• (from left) Michael Elowitz, William Goddard III, and Rustem Ismagilov
11/16/2011 08:00:00

Three Caltech Profs Get More Than $5 Million in Grants from the NSF

Three Caltech professors have received grants from the National Science Foundation (NSF) totaling more than $5 million. Their work aims to create an inexpensive process for manufacturing devices on the smallest scale using DNA, to develop "microbiome-in-a-pill" particles, and to better understand how problems in cell signaling and molecular circuits can lead to cancer.

Using DNA to Manufacture Nanoscale Devices

William Goddard III, the Charles and Mary Ferkel Professor of Chemistry, Materials Science, and Applied Physics, has received $1.25 million from the NSF to develop a process that will take advantage of DNA's talent for self-assembly in order to arrange nanomaterials such as carbon nanotubes and proteins into configurations designed for use in devices such as sensors, transistors, and optical components.
"Our long-term vision is a bench-top factory in which functional nanomaterials, such as carbon nanotubes and proteins, are assembled with the help of DNA into high-quality nanostructures arranged according to a carefully designed layout," says Goddard. "Unlike previous efforts, where DNA-linked components have been left in solution to assemble on their own, here we want to both monitor and electronically control the assembly, in real time, on a surface."
Imagine, for instance, that engineers want to mass-produce biosensors capable of monitoring protein interactions at the nanoscale and optically communicating their findings. That would involve integrating several different nanodevices, determining whether they're working properly, and fixing any problems with the assembly. "This sort of component integration and quality assurance is routine for the world of everyday, or macroscopic manufacturing, but we don't yet have anything like it for DNA assembly at the nanoscale," says Si-ping Han, a postdoctoral scholar in Goddard's lab and a coinvestigator on the new grant. "We'd like to combine the best features of macroscopic and nanoscale assembly to crank out high-quality devices and widgets in a scalable and economical way."

Goddard's coinvestigators on the new three-year grant include Han; Marc Bockrath of the University of California, Riverside; and Ned Seeman and Jim Canary, both of New York University.

Developing "Microbiome-in-a-Pill" Particles

Rustem Ismagilov, the John W. and Herberta M. Miles Professor of Chemistry and Chemical Engineering, has received a $2 million NSF award from the Office of Emerging Frontiers in Research and Innovation (EFRI) to develop a method of creating and studying communities of bacteria that are precisely spaced with relation to one another. His group hopes to lay the groundwork for "microbiome-in-a-pill" particles, which could one day deliver spatially structured mixes of needed microbes to prevent or treat conditions associated with microbial imbalance.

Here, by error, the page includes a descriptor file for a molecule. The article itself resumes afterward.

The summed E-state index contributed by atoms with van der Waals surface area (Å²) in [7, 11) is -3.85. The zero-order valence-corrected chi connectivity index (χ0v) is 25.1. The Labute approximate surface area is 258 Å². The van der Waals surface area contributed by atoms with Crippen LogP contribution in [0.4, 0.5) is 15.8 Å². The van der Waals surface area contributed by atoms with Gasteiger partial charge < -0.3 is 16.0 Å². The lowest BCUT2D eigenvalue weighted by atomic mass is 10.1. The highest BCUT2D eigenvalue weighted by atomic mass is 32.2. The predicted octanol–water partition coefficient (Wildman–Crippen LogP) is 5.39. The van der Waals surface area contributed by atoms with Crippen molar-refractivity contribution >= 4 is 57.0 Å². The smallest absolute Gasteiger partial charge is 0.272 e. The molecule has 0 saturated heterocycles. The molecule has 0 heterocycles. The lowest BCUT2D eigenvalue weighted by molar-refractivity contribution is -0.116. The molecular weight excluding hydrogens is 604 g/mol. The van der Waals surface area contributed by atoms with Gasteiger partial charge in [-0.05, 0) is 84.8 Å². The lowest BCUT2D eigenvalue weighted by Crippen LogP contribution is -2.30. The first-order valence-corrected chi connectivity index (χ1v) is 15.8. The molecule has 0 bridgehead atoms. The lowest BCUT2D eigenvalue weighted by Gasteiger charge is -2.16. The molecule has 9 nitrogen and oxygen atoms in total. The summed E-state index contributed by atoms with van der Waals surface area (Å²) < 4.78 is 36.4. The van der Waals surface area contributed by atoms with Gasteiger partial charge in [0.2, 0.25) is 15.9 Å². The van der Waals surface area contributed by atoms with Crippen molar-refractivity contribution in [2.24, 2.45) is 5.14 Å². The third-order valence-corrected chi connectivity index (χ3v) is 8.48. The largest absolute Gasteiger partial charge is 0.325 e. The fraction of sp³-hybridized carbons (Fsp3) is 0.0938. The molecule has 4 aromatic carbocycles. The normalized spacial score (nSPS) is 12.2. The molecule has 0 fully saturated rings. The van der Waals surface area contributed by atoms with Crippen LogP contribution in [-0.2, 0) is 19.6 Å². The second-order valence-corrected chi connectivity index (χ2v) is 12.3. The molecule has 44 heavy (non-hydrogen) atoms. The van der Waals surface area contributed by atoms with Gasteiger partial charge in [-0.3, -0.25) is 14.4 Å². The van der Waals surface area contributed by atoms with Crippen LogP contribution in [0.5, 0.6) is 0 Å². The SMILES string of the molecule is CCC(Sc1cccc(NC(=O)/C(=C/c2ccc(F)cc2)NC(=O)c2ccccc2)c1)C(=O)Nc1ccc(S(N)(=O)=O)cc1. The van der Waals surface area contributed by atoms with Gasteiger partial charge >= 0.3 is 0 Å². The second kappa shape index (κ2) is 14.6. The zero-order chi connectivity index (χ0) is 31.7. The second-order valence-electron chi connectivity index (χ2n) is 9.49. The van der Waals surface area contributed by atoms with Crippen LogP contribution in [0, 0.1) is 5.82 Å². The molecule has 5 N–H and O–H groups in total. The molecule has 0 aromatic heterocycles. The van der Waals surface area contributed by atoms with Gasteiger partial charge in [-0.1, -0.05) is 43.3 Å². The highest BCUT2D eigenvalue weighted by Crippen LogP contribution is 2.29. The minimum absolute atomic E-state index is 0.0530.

"Scientists are discovering that the microbes in us and on us play an important role in many aspects of our health and well-being," says Ismagilov. Indeed, one of his coprincipal investigators, Sarkis Mazmanian, assistant professor of biology at Caltech, studies the relationship between gut bacteria and health conditions such as inflammatory bowel disease, colitis, and multiple sclerosis. Ismagilov's group has found that the spatial distribution of bacteria, which determines how easily they can exchange metabolites and signaling molecules with one another, can make a big difference in terms of microbial growth as well as in the production or consumption of molecules. And all of that can affect the host.

"In preliminary experiments we've shown that you can make small microcolonies on chips and control how the microbes communicate chemically with one another," Ismagilov says. "But you can't ask people to be swallowing chips, so we'd like to take what we're discovering on a chip and actually mass produce it in the quantities that are sufficient to start testing these communities in vivo."

It's estimated that the project will last for four years. Additional coprincipal investigators include Alexander Chervonsky, Christopher Henry, and Folker Meyer of the University of Chicago. Henry and Folker are also affiliated with the Argonne National Laboratory. 

Understanding the Role of Signaling and Cell Fate Decision Circuits in Cancer

Michael Elowitz, professor of biology and bioengineering, is principal investigator on a second $2 million EFRI grant. This project aims to understand what happens to cell-to-cell communication and the circuits of interacting biomolecules that control differentiation and other normal cellular processes when cancer takes hold. Using colon-cancer stem cells as its model system, the group will produce devices for tracking colon stem-cell behavior, create mathematical models of what they observe, and then engineer synthetic genetic circuits to test how cell organization and signaling can cause normal stem cells to become cancerous.

Elowitz is working with Steven Lipkin of Weill Cornell Medical College, Xiling Shen of Cornell University, and Ron Weiss of the Massachusetts Institute of Technology on this four-year project.

Written by Kimm Fesenmaier